................................
................................
............

64

4.7.1

Simple Classification and Recognition

................................
.........................

68

4.8

W
EAKNESS OF
E
IGENFACE OR
PCA

................................
................................
...........

68

4.9

O
RTHOFACE IS
B
ETTER THAN
E
IGENFACE
................................
................................
..

70

5

Experimental Result and Conclusion
................................
.........................

72

5.1

P
RE
-
P
ROCESSING

................................
................................
................................
.......

72

5.2

P
RELIMINARY
E
XPERIMENTAL
R
ESULTS

................................
................................
....

76

5.2.1

Training and Test Faces

................................
................................
...............

77

5.2.2

Projection Graphs

................................
................................
.........................

80

5.3

E
NHANCEMENT TO
B
ASIC
O
RT
HOFACE
M
ETHOD

................................
.......................

83

5.3.1

Robustness Against Difficult Image

................................
..............................

86

5.4

O
RTHOSPACE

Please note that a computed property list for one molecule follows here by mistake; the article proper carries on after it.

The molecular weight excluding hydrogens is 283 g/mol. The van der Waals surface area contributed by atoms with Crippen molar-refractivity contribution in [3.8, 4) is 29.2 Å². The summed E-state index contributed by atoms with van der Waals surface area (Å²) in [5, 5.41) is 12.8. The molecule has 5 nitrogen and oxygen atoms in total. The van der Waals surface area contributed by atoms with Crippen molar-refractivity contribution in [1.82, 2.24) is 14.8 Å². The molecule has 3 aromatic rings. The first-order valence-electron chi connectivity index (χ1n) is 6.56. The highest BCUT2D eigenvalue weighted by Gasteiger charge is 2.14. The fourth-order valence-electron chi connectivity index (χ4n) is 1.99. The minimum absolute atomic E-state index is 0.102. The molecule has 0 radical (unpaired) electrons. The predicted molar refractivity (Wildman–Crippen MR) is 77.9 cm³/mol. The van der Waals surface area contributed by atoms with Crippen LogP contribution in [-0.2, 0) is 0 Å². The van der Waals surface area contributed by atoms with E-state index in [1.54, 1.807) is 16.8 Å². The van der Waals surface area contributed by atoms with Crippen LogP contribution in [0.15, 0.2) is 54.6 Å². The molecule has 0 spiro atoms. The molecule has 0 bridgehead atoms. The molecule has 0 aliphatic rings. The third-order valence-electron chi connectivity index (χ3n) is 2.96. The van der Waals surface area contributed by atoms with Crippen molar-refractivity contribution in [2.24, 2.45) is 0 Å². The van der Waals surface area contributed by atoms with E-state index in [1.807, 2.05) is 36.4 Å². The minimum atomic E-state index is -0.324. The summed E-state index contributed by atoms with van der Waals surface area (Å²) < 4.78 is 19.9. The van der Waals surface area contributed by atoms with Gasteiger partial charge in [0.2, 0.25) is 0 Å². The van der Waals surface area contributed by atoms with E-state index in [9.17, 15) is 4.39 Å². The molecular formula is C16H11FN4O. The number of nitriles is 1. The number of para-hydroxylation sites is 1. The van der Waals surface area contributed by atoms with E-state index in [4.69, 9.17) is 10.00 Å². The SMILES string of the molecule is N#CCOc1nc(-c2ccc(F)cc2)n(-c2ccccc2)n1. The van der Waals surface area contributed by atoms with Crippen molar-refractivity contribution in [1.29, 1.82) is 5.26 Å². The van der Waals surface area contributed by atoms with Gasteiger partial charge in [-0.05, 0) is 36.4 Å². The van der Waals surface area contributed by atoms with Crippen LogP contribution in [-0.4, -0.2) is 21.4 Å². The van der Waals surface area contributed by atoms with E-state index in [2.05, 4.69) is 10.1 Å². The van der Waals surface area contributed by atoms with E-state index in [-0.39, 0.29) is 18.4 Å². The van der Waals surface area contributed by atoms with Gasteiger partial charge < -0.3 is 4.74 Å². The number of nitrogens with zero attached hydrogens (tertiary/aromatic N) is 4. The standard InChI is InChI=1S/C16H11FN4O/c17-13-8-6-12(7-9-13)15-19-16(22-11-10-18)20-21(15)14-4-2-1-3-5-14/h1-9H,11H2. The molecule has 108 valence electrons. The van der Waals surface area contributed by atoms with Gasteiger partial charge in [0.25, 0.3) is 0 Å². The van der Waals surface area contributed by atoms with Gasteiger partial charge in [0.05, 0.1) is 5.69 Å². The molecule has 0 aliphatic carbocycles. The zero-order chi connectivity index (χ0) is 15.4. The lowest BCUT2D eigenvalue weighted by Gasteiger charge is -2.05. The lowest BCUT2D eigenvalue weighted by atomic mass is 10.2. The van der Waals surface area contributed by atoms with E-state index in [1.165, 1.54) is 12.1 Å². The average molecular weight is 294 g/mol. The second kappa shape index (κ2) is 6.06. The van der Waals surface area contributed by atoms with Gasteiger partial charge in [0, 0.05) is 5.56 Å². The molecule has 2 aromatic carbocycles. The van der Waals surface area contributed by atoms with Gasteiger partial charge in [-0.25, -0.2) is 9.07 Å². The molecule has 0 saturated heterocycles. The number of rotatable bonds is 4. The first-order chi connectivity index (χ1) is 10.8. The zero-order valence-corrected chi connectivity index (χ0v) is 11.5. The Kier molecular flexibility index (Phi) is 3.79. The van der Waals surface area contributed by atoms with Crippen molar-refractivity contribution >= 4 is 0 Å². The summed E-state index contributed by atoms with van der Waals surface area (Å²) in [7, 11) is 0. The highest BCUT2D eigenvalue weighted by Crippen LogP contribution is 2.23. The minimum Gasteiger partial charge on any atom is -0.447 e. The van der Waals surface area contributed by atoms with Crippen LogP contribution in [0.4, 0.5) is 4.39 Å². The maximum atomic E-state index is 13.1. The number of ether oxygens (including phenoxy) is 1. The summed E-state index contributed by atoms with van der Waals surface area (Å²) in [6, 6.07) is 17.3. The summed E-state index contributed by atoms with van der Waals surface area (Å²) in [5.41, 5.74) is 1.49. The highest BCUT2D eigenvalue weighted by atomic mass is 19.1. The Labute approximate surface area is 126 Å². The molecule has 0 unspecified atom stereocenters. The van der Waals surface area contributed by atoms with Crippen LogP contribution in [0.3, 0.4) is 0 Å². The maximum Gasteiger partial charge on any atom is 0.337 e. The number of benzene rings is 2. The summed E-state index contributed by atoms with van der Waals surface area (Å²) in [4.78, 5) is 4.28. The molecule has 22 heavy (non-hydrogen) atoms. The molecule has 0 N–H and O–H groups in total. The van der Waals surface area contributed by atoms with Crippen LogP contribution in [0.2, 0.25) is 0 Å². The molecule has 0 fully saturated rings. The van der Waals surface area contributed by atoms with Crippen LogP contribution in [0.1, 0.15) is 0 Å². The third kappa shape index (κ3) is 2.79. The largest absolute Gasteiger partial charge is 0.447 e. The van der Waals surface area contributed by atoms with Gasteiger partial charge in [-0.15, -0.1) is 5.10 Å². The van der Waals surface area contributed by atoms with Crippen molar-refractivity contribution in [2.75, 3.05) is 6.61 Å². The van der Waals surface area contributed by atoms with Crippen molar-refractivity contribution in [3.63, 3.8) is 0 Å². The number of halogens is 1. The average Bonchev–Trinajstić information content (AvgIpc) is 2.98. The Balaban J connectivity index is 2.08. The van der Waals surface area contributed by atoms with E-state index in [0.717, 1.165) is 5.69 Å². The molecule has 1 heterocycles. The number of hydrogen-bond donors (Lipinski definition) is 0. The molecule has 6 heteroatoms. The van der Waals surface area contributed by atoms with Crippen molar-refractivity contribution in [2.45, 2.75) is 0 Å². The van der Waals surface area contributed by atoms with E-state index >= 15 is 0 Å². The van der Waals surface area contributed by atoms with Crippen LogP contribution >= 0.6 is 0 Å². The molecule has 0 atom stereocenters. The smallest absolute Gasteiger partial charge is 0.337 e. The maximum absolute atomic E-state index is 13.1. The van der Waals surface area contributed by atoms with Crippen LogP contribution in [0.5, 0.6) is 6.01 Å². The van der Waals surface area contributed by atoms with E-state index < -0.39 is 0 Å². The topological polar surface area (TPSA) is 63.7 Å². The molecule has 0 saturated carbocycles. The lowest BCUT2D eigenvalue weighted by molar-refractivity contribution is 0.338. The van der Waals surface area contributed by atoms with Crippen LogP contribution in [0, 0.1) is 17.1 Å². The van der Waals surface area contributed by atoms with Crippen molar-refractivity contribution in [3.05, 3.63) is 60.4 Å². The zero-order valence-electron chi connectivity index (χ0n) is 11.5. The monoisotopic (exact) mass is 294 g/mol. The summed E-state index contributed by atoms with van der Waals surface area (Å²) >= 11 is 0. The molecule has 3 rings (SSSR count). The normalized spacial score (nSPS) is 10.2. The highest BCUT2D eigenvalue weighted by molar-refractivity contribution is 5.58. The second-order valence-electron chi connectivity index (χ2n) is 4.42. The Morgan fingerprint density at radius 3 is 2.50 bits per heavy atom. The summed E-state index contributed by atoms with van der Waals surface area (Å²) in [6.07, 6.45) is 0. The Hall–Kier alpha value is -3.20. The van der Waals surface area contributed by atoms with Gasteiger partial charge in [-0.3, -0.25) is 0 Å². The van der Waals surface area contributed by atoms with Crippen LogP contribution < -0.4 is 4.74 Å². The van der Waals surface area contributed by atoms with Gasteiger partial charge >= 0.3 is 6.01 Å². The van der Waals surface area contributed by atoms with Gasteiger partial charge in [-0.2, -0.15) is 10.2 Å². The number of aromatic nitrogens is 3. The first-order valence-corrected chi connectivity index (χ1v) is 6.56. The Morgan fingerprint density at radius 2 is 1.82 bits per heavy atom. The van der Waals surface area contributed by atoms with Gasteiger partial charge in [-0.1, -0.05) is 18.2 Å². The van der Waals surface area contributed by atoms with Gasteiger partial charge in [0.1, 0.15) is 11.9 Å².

H
ISTOGRAM

................................
................................
.........................

91

5.5

C
ONCLUSION

................................
................................
................................
..............

94

6

New Ideas for Future Research

................................
................................
..

98

6.1

O
VERVIEW OF
N
EW
I
DEAS

................................
................................
.........................

98

6.2

C
ROSS
-
C
ORRELATION
W
INDOW
F
ACE
R
ECOGNITION

................................
..............

100

6.3

O
RTHOWINDOW FOR
F
ACE
R
ECOGNITION

................................
................................

103

6.4

W
EIGHT
M
APPED
F
ACE
I
MAGE
:

A
NSWER TO
L
IGHTING
P
ROBLEM
?

.........................

106

6.5

H
ALF
F
ACE
T
ECHNIQUE
:

T
ECHNIQUE TO
C
OUNTER
L
IGHTING
P
ROBLEM

................

108

References

................................
................................
................................
.............................

109

A
PPENDIX
A:

P
APER
P
UBLISHED

................................
................................
........................

A
-
1


A
PPENDIX
B:

Y
ALE
F
ACE
D
ATABASE

................................
................................
..................
B
-
1


A
PPENDIX
C:

ORL

F
ACE
D
ATABASE

................................
................................
..................

C
-
1


A
PPENDIX
D:

R
ESULT OF
3

V
IEW
P
ER
S
UBJECT

................................
................................

D
-
1


A
PPENDIX
E:

R
ESULT OF
O
RTHOSPACE
H
ISTOGRAM

................................
........................
E
-
1





v

List of Figures

Figure 1: Typical usage of face recognition system

................................
................................
..

4

Figure 2: Effect of rearranging horizontal face strips

................................
................................

9

Figure 3: Removing the eyes changes the face dramatically

................................
.....................

9